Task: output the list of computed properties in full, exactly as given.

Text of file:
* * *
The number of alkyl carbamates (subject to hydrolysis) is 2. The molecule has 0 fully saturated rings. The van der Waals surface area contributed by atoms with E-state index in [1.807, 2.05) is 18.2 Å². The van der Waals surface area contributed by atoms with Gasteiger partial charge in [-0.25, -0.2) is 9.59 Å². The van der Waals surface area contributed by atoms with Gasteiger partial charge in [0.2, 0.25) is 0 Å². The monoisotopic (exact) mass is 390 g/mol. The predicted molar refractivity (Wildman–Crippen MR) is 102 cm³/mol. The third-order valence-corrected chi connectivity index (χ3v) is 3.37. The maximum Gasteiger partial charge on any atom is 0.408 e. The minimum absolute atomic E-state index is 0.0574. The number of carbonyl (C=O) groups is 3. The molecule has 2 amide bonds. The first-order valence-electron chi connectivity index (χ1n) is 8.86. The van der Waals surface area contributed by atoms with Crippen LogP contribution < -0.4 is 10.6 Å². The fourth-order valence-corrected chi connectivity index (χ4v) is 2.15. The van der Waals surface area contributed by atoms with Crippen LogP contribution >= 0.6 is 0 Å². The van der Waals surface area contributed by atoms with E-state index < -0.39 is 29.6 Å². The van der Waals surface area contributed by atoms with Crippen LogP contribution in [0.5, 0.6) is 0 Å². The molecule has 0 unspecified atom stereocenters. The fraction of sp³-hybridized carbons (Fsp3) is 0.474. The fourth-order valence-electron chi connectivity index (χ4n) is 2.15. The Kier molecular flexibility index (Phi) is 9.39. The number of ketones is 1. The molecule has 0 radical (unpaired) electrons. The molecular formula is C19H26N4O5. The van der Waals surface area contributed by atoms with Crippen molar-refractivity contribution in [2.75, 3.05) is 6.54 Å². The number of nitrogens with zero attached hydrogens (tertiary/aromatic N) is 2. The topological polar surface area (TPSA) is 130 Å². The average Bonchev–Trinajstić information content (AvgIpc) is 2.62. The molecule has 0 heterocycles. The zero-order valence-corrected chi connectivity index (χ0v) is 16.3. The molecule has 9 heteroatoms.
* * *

The number of alkyl carbamates (subject to hydrolysis) is 2. The molecule has 0 fully saturated rings. The van der Waals surface area contributed by atoms with E-state index in [1.807, 2.05) is 18.2 Å². The van der Waals surface area contributed by atoms with Gasteiger partial charge in [-0.25, -0.2) is 9.59 Å². The van der Waals surface area contributed by atoms with Gasteiger partial charge in [0.2, 0.25) is 0 Å². The monoisotopic (exact) mass is 390 g/mol. The predicted molar refractivity (Wildman–Crippen MR) is 102 cm³/mol. The third-order valence-corrected chi connectivity index (χ3v) is 3.37. The maximum Gasteiger partial charge on any atom is 0.408 e. The minimum absolute atomic E-state index is 0.0574. The number of carbonyl (C=O) groups is 3. The molecule has 2 amide bonds. The first-order valence-electron chi connectivity index (χ1n) is 8.86. The van der Waals surface area contributed by atoms with Crippen LogP contribution < -0.4 is 10.6 Å². The fourth-order valence-corrected chi connectivity index (χ4v) is 2.15. The van der Waals surface area contributed by atoms with Crippen LogP contribution >= 0.6 is 0 Å². The van der Waals surface area contributed by atoms with E-state index < -0.39 is 29.6 Å². The van der Waals surface area contributed by atoms with Crippen LogP contribution in [0.5, 0.6) is 0 Å². The molecule has 0 unspecified atom stereocenters. The fraction of sp³-hybridized carbons (Fsp3) is 0.474. The fourth-order valence-electron chi connectivity index (χ4n) is 2.15. The Kier molecular flexibility index (Phi) is 9.39. The number of ketones is 1. The molecule has 0 radical (unpaired) electrons. The molecular formula is C19H26N4O5. The van der Waals surface area contributed by atoms with Crippen molar-refractivity contribution in [2.75, 3.05) is 6.54 Å². The number of nitrogens with zero attached hydrogens (tertiary/aromatic N) is 2. The topological polar surface area (TPSA) is 130 Å². The average Bonchev–Trinajstić information content (AvgIpc) is 2.62. The molecule has 0 heterocycles. The zero-order valence-corrected chi connectivity index (χ0v) is 16.3. The molecule has 9 heteroatoms.